Fourteen well known pubs listed for sale

THERE are more than a dozen pubs for sale in Donegal, the majority of them in rural parts of the county.

The listings on come as The Drinks Industry Group of Ireland warns of an “alarming” decline in the bar industry.

From Buncrana in Inishowen to Narin in the south and from Ballybofey to Derrybeg, the property website has pubs for sale on the county’s four compass points.


The cheapest bar for sale, according to the prices available – others are price on asking – is the Crana Bar on Buncrana’s Main Street. It is being sent to auction with a €120,000 guide price.

The most expensive is the Boat Shed in Dunfanaghy. It is on the market for €650,000.

Other properties include Pete’s Bar, Derrybeg (€265,000); Silver Strand House, Malinbeg (€265,000); O’Shaugnessy’s, Ramelton (€220,000); The Cove, Portnablagh (€550,000); The Scotsman’s, Donegal Town (€335,000); The Forge, Donegal Town (€495,000); Mulreany’s, Donegal Town (€335,000).

Among those listed without prices are U Drop Inn, Ballybofey; Annora, Narin; Bonnar’s Bar, Mullaghduff; The Fanad Lodge and May Murrin’s, Bruckless.

According to the latest report from The Drinks Industry Group of Ireland (DIGI), there are 1,829 less pubs in Ireland now than there were in 2005. Of those, 349 closed during Covid.

No county has escaped the decline however Donegal has been among the hardest hit. Over the past 16 years the number of hospitality outlets has tumbled by 26.3 per-cent.

DIGI member and CEO of the Vintners Federation of Ireland, Paul Clancy, said urgent intervention in the form of reduced excise tax was needed to stem the flow of publicans leaving the industry.


“These 1,829 rural pub closures represent businesses that provide jobs, a hub in the local community for socialising and community integration and a cultural centre which has long been documented as among the main attractions for tourists visiting Ireland. The pace of decline increased as a result of the Covid-19 pandemic which saw the drinks and hospitality industry suffer the worst of all, with one of the longest lockdowns recorded globally.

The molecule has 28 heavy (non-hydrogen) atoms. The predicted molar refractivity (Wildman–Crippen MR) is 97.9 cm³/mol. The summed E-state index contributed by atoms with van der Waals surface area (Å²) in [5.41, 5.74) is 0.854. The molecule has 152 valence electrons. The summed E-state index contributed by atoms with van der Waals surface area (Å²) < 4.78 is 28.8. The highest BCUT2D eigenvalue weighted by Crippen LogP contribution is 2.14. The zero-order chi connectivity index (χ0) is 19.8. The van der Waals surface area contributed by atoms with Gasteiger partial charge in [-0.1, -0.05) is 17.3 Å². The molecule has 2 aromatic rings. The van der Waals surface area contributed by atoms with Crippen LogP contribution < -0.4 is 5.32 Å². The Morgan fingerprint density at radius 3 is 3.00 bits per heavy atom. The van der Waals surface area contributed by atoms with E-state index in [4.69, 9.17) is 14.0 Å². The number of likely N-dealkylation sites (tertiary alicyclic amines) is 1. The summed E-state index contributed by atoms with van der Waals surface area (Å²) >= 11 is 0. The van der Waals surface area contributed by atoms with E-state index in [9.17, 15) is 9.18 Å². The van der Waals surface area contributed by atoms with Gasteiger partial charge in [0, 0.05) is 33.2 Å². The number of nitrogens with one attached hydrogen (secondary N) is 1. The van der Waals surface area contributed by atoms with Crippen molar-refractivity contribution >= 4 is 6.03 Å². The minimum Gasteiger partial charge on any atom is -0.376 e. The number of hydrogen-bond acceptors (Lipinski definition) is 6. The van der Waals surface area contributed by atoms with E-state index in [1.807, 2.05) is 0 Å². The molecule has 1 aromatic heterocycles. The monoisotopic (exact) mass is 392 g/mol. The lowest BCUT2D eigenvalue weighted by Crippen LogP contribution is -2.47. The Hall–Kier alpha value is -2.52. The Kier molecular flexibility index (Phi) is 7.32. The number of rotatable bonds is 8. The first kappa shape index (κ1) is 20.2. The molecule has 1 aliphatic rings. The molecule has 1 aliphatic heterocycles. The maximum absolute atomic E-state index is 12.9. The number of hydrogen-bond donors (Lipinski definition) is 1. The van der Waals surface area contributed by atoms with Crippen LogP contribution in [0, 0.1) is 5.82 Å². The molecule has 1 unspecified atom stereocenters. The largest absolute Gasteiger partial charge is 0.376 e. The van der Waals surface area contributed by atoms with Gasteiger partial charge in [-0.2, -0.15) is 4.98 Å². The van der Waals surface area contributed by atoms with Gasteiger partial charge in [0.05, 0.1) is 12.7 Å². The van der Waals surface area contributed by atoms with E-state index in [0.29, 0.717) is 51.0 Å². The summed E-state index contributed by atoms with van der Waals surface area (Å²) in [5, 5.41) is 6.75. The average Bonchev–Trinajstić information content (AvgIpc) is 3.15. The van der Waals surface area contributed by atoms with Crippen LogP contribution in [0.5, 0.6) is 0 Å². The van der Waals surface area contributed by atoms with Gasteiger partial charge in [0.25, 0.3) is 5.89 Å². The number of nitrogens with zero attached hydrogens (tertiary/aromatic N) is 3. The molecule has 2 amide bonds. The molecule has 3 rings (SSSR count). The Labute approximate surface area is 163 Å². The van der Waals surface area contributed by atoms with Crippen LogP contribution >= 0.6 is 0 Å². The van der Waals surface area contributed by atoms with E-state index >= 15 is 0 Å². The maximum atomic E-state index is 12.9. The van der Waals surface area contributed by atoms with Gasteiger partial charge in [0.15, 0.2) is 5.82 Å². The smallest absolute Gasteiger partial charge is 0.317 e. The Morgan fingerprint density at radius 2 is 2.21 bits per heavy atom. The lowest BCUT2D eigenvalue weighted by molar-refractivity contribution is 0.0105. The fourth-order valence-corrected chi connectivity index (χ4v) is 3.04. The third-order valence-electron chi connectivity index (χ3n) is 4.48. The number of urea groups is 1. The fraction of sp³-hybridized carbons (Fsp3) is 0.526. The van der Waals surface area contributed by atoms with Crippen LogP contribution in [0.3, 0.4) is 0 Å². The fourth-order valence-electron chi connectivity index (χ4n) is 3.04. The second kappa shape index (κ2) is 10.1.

“Considering this sharp decline and trend we’re witnessing, we need to monitor this industry carefully and ensure all the necessary supports are in place to contribute to stopping this trend.

“Our high alcohol excise tax is a cost and slows the growth of these businesses and impacts their day-to-day operations and bottom line.

“We are calling on the Government to reduce excise tax to support the industry with meaningful measures that will be felt immediately and reduce costs overnight for tens of thousands of business owners.”

Economist and Associate Professor Emeritus at Dublin City University, Anthony Foley, added that the closure of so many bars was undoubtedly taking a toll in country towns and villages.

“Pubs serve as a vital social outlet for many people, particularly in rural Ireland.

“With people living there faced by the spectre of rural decline, preserving the cultural heritage of the Irish pub in Ireland is arguably a progressive course of action.

“Economic and business sustainability is one of the several determining factors of closures of small public houses.

“Addressing high excise would have a positive effect on the commercial sustainability of small public houses and would be a strong element in the wider policy strategy to support rural areas.

“It is a measure which is completely within the scope of Government,” Mr Foley added.

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